Sage's Ultra-lightest lines
are Rio lines now and re-defined!

This article covers changes which have occurred since my last writings on this subject in 2007, and bring us to the present. I have written this article to bring some perspective to some fly fishers who seem to need more.

Historically - in 1982, Orvis rod designers Jim West and Howard Steere brought us into the world of Ultralight fly fishing. In 1997, rod designer Jerry Siem at Sage made his place in ultralight design history by creating the first of four revolutionary unrivaled families of ultralight fly rods: In 1997 the SPLs; in 2002 the SLTs; in 2007 the TXLs; and most recently the TXL-F family of rods.

Siem's groundbreaking work in 1997 created the original Sage SPL ought weight, and the double ought weight. Just a few years later he introduced us to the triple ought weight rod. Siem was the first to co-design rods and lines. This was all brilliant, edgy, and envelope pushing work. I've enjoyed using these products for years.

A few years back, Howard Steere died, leaving Orvis' Jim West and Sage's Jerry Siem still pushing the envelope on ultralight rod creation at their respective companies. We owe these rod designers, line manufacturers, and their companies so much. Don't forget to think of them when you are catching fish in situations when only true ultralight fly tackle will do the job.

Keeping in mind that almost everything has been changing the past few years economically, politically, world wide -- we've also seen changes in the fly fishing industry. I am very thankful that the industry is still bringing us top quality light/ultralight fly fishing gear. We need to be able to REALLY enjoy something. For many of us, fly fishing is that something to really enjoy.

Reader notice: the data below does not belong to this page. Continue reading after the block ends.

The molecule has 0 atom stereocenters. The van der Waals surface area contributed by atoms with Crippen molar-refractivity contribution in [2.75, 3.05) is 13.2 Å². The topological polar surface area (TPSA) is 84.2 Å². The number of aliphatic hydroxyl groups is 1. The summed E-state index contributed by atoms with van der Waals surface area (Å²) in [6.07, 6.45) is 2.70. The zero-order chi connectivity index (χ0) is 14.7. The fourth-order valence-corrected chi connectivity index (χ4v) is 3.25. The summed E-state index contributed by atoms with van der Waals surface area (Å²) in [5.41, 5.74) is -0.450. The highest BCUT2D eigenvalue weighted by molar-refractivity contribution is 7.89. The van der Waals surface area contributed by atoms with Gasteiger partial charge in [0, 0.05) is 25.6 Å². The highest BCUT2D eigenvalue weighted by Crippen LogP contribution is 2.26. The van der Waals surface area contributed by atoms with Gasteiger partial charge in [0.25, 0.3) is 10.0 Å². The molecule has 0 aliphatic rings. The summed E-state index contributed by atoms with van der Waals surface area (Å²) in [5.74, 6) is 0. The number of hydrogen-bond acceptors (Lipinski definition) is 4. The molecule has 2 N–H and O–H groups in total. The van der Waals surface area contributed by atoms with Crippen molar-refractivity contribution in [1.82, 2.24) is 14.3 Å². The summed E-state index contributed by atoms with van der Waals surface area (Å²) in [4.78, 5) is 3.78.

Recently I went to the Sage website, to look at information about the latest generation TXL-F fly rods, and their matching fly lines. I found the rods readily, but found no mention of fly lines on Sage's website. Knowing that Sage bought Rio fly line company in the recent past, I just moved to the Rio website and found the line selection that covers the TXL-F 3/0 to 0 and 1 weight fly rods, and so many more lines and accessories.

The Rio Trout LT lines are double taper floating lines in weights intended for use with their respective Sage rod counterparts - the 3/0 through 1/0 rods, plus heavier rod weights. The Rio Trout WF line is available in many line weights, but strictly in a 1 weight for the ultralight crowd. Obviously these lines are well made and will fish well on many manufacturer's rods. One thing for sure is that the old fly lines are gone...unless you can find new old stock.

Why the loss of Quiet Taper, Quiet Taper II, and Double Quiet Taper lines? These lines were originally created as OEM products for Sage by Jerry Siem at Sage in concert with Bruce Richards who was at 3M/Scientific Anglers. Things evolve and change. According to Jerry Siem "...with Sage’s purchase of RIO it was necessary for Sage to have its lines built elsewhere." Since their collaboration on the original Sage lines, Bruce Richards left 3M/Scientific Anglers, and has retired.

Since Sage purchased the Rio line company, Rio began to manufacture Sage's selection of lines. Since Rio was a better known fly line brand in the worldwide market, recently Sage quit selling fly lines under the Sage brand in deference to the better known Rio brand.